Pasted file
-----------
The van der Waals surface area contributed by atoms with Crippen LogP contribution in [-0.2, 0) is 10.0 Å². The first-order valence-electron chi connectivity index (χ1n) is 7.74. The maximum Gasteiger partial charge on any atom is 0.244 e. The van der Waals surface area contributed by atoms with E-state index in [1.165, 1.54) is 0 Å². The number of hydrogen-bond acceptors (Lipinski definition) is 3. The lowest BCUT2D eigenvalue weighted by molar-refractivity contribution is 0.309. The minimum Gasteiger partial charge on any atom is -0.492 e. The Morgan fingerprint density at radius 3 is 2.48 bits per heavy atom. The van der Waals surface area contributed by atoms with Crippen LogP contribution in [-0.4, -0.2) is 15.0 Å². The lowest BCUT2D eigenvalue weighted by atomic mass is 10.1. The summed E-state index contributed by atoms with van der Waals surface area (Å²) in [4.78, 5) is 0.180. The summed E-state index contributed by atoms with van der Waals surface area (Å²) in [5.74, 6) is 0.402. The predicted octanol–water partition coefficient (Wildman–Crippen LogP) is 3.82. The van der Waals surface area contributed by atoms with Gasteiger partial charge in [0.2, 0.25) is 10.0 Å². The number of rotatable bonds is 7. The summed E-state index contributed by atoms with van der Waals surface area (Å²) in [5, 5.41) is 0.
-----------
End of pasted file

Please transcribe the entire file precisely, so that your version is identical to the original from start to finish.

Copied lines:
The van der Waals surface area contributed by atoms with Crippen LogP contribution in [-0.2, 0) is 10.0 Å². The first-order valence-electron chi connectivity index (χ1n) is 7.74. The maximum Gasteiger partial charge on any atom is 0.244 e. The van der Waals surface area contributed by atoms with E-state index in [1.165, 1.54) is 0 Å². The number of hydrogen-bond acceptors (Lipinski definition) is 3. The lowest BCUT2D eigenvalue weighted by molar-refractivity contribution is 0.309. The minimum Gasteiger partial charge on any atom is -0.492 e. The Morgan fingerprint density at radius 3 is 2.48 bits per heavy atom. The van der Waals surface area contributed by atoms with Crippen LogP contribution in [-0.4, -0.2) is 15.0 Å². The lowest BCUT2D eigenvalue weighted by atomic mass is 10.1. The summed E-state index contributed by atoms with van der Waals surface area (Å²) in [4.78, 5) is 0.180. The summed E-state index contributed by atoms with van der Waals surface area (Å²) in [5.74, 6) is 0.402. The predicted octanol–water partition coefficient (Wildman–Crippen LogP) is 3.82. The van der Waals surface area contributed by atoms with Gasteiger partial charge in [0.2, 0.25) is 10.0 Å². The number of rotatable bonds is 7. The summed E-state index contributed by atoms with van der Waals surface area (Å²) in [5, 5.41) is 0.